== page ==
Stage 13: Riccione - Cento, 179km 

This day is absolutely dead flat, expect a bunch sprint finish.



Stage 14: Castiglione delle Stiviere - Desenzano del Garda, ITT 31km 

The final time trial of the race is the more traditional of the two, and unlike last year’s offering, comes with a week’s worth of mountains trailing it. It is unlikely to be truly decisive unless someone blows up completely but it will certainly be a case of managing the time lost with intense care.  


Stage 15: Manerba del Garda - Livigno, 220km

As dawn breaks on the first day of the final week of the Giro d’Italia, the riders will be confronted with the longest day of the race, and over 5,400m of climbing as the mountains loom above them. With three category 1 climbs in the final 80km it has the capacity to be a brutal day.

The original course for this day took a brief detour into Switzerland for Forcola di Livigno, but the Swiss Department of Infrastructure, Energy and Mobility refused to authorise a border crossing due to the expense involved. Instead, the peloton faces the terrifying prospect of the Passo del Mortirolo after about 140km. This 12.6km climb has an average pitch of 7.6% but rising to 16% at points. It is an unforgiving climb and expect some big GC moves. They might not be able to win the stage or the race outright here, but a small selection can certainly be made, and time gaps may well be opened whilst the legs are fresh.

Following this monster, there is a descent before the Passo di Foscagnio which is a little more forgiving, its 15km stretch only an average gradient of 6.4%, before the stage’s kicker up the Mottolino with the final stretch using the Ski Slope. With sections of this hitting an 18% gradient, it promises to be a gruelling end to an already tough day, and any gaps which have appeared early in the day will only widen here. Not only is this the kind of parcour on which Pogačar excels, but in recent years he has used the Livigno area as a training base so will be intimately acquainted with the contours of its roads giving him a further advantage on his maiden Giro appearance.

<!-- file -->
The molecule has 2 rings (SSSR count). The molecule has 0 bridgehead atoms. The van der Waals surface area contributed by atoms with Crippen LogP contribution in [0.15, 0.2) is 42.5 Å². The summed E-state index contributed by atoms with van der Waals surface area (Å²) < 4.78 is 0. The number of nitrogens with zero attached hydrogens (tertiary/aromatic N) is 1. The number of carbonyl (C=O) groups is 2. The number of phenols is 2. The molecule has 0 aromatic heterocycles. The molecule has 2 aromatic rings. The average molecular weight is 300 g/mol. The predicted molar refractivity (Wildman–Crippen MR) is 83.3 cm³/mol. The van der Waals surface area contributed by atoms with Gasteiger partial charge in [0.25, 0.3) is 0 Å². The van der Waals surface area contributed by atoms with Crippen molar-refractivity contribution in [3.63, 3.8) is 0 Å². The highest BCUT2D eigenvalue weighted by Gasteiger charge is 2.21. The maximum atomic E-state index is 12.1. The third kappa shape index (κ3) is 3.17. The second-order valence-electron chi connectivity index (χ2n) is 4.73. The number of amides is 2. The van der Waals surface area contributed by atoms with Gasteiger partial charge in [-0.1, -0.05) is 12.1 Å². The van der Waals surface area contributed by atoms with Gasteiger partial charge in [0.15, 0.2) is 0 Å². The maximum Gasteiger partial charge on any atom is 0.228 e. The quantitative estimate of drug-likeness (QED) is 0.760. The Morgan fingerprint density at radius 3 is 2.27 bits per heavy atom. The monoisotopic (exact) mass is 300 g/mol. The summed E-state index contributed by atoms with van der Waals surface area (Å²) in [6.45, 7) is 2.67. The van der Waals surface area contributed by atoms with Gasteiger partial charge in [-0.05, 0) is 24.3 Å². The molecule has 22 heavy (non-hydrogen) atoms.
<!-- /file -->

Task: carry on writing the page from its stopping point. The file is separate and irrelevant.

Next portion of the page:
Stage 16: Livigno - Santa Cristina Valgardena, 202km

It doesn’t get any easier with Stage 16 either, on what is an intriguingly laid out day. The peloton will hit one of Italy’s most famous mountain climbs, and the race’s highest point at the Stelvio Pass which is a long climb at 20km and with some sections of it hitting a 14% gradient its certainly a tough prospect, made tougher by the poor weather which has dogged it’s appearances and often caused the stage to be cut short, abandoned or partially neutralised. If the Stelvio appeared later in the day, it certainly would have been decisive, but coming after just 33km it seems to be intended as a launch pad for a breakaway.

This could create an interesting situation, if a GC rider or their team member can get up the road here, the prospect of massive time gaps opening would certainly put the peloton under pressure from early on. The stage ends with the double-punch of the Castelrotto and Passo Pinei climb, which has sections as steep as 15% and will be where the stage is won and any GC gaps solidified.

Stage 17: Selva di Gardena in Gröden - Passo del Brocon, 159km

A shorter stage but with 5 categorised climbs and 4,200m of elevation gain, stage 17 will be another tough prospect. After just 9km the riders hit the Stella Pass for 8.9km of riding at 7.4% before shooting down 30km of descent before the Passo Rolle category 1 climb which is long at almost 20km, but fairly shallow and the category 3 Passo Gobbera before the GC action really heats up with the final two climbs.